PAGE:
a midnight kiss
just another year
like the one before

Whitney Gray (5)

mother's chair
a blue jay holds
on in place

little fingers clinging to
hot chocolate
the snow day is over

Erica Forbes (5)

only child
sister forever

Erica Forbes (3)

mom softly snores
worksheets and projects
cover the table

Cori Grzenia (7)

Most of our class interpreted this haiku as being about the mother's own projects, but when I read it, it took me back to when I was in elementary school. I would get bored easily when I had to work on one thing for a long time, like coloring or cutting things out, so I would do about half of some art project and go "Mommmmm can you hellllllllllp?" and she would finish the mess I had started. As I got older, I could focus more but I got so overloaded with work that if there was any mind-numbing work she could do, like cutting out molecules or something, she would do that while I moved on. Since overworked moms tend to have a bedtime of about 9:00, she often ended up falling asleep at the kitchen table while I worked. Despite the exhaustion involved, I made a lot of great memories with my mother while my worksheets and projects covered the table. Natalie

This haiku brings me back to high school. I took a very rigorous course load on top of my extracurricular activities. There were many nights where I would stay up late and my mom would stay in the living room with me. She would sleep on the couch while I worked in the kitchen. However, my mom snores incredibly loudly, but every time I think of snoring I think of her. I remember one night specifically where I was staying up late putting together my insect collection (which was traumatizing) and she stayed downstairs with me all night. She tried staying awake with me but ended up falling asleep, which is what happened most nights. This haiku just brings back fond memories of my mom being there for me. Erica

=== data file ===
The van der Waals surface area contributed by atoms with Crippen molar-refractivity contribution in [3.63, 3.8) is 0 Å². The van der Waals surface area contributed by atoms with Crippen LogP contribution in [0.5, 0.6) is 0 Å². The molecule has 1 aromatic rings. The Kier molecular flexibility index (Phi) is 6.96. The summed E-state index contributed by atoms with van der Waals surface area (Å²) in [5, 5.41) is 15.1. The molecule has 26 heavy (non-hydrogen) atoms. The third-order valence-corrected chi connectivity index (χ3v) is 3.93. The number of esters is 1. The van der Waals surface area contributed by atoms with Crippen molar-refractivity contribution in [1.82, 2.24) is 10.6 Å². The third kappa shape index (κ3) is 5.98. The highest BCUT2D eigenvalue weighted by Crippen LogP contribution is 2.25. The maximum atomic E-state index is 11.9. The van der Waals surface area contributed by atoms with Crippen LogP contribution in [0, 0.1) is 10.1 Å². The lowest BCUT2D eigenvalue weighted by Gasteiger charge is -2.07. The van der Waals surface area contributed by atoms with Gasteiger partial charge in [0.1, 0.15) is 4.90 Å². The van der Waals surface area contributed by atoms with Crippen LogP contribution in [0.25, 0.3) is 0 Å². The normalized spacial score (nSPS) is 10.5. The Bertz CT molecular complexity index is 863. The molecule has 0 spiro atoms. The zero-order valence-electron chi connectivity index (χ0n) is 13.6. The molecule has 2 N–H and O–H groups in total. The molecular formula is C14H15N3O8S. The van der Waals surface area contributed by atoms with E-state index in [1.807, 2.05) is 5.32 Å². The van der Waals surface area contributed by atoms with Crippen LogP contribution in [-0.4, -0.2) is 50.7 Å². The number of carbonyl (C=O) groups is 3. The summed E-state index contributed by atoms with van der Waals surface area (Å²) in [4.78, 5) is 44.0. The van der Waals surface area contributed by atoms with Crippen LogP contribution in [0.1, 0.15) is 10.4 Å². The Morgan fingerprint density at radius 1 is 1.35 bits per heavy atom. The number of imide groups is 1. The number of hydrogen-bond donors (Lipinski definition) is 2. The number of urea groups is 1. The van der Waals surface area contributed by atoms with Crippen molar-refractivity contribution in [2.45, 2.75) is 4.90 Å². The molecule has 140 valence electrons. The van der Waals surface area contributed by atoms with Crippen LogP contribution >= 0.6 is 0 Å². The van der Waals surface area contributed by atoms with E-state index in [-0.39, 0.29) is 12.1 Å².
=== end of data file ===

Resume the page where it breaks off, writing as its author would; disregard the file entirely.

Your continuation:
the sun falls
behind the creek
I let go of his hand

Alexis Dockins (6)

the moonlight shines bright
overhead one calls to me
whispering the wind

the cardinal perches
on the snowy branch
a pop of color

covered with ice
no birds in sight

saddle bags
     packed and ready
a new sunset

another rep
sweat drips, faucet status
keep trying to get better

at the rusty pump
it takes a little less time
twenty dollars lost

icicles dangle
from a snow covered roof
all silent

Jacob Hamilton (3)

snow and icy winds
children pray
to stay home

a hug goodbye
in the rain
time stops

Lauren Montesano (7)